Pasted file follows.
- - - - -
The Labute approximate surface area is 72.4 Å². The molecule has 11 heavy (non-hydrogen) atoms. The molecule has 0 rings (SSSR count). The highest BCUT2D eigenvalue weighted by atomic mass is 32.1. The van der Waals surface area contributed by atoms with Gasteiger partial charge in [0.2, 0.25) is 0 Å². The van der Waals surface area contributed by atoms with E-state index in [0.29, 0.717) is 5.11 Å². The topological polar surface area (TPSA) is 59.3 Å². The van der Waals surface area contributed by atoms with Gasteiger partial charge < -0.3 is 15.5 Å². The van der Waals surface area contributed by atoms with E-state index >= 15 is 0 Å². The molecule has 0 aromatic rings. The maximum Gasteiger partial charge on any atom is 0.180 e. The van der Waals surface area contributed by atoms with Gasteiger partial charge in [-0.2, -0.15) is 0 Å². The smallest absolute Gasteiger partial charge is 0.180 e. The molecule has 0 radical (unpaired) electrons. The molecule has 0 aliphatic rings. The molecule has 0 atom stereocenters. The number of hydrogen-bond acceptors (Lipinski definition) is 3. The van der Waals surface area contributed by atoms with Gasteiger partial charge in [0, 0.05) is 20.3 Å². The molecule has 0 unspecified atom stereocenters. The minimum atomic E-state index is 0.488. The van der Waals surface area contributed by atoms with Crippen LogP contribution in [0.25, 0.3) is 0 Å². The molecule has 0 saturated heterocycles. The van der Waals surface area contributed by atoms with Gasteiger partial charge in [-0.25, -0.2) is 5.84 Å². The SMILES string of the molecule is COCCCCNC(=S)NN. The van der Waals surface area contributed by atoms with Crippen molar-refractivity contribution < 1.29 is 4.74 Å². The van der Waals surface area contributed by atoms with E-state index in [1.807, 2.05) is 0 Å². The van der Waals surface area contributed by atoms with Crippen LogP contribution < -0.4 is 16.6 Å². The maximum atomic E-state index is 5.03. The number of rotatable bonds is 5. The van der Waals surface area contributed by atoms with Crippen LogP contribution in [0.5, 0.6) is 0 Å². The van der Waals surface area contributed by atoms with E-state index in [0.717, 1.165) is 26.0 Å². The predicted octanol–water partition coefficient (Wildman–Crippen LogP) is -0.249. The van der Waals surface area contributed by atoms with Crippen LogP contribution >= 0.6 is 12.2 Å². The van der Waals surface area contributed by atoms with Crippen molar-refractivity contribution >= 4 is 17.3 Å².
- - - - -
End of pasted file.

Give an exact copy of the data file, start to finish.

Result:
The Labute approximate surface area is 72.4 Å². The molecule has 11 heavy (non-hydrogen) atoms. The molecule has 0 rings (SSSR count). The highest BCUT2D eigenvalue weighted by atomic mass is 32.1. The van der Waals surface area contributed by atoms with Gasteiger partial charge in [0.2, 0.25) is 0 Å². The van der Waals surface area contributed by atoms with E-state index in [0.29, 0.717) is 5.11 Å². The topological polar surface area (TPSA) is 59.3 Å². The van der Waals surface area contributed by atoms with Gasteiger partial charge < -0.3 is 15.5 Å². The van der Waals surface area contributed by atoms with E-state index >= 15 is 0 Å². The molecule has 0 aromatic rings. The maximum Gasteiger partial charge on any atom is 0.180 e. The van der Waals surface area contributed by atoms with Gasteiger partial charge in [-0.2, -0.15) is 0 Å². The smallest absolute Gasteiger partial charge is 0.180 e. The molecule has 0 radical (unpaired) electrons. The molecule has 0 aliphatic rings. The molecule has 0 atom stereocenters. The number of hydrogen-bond acceptors (Lipinski definition) is 3. The van der Waals surface area contributed by atoms with Gasteiger partial charge in [0, 0.05) is 20.3 Å². The molecule has 0 unspecified atom stereocenters. The minimum atomic E-state index is 0.488. The van der Waals surface area contributed by atoms with Crippen LogP contribution in [0.25, 0.3) is 0 Å². The molecule has 0 saturated heterocycles. The van der Waals surface area contributed by atoms with Gasteiger partial charge in [-0.25, -0.2) is 5.84 Å². The SMILES string of the molecule is COCCCCNC(=S)NN. The van der Waals surface area contributed by atoms with Crippen molar-refractivity contribution < 1.29 is 4.74 Å². The van der Waals surface area contributed by atoms with E-state index in [1.807, 2.05) is 0 Å². The van der Waals surface area contributed by atoms with Crippen LogP contribution < -0.4 is 16.6 Å². The maximum atomic E-state index is 5.03. The number of rotatable bonds is 5. The van der Waals surface area contributed by atoms with Crippen LogP contribution in [0.5, 0.6) is 0 Å². The van der Waals surface area contributed by atoms with E-state index in [0.717, 1.165) is 26.0 Å². The predicted octanol–water partition coefficient (Wildman–Crippen LogP) is -0.249. The van der Waals surface area contributed by atoms with Crippen LogP contribution >= 0.6 is 12.2 Å². The van der Waals surface area contributed by atoms with Crippen molar-refractivity contribution >= 4 is 17.3 Å².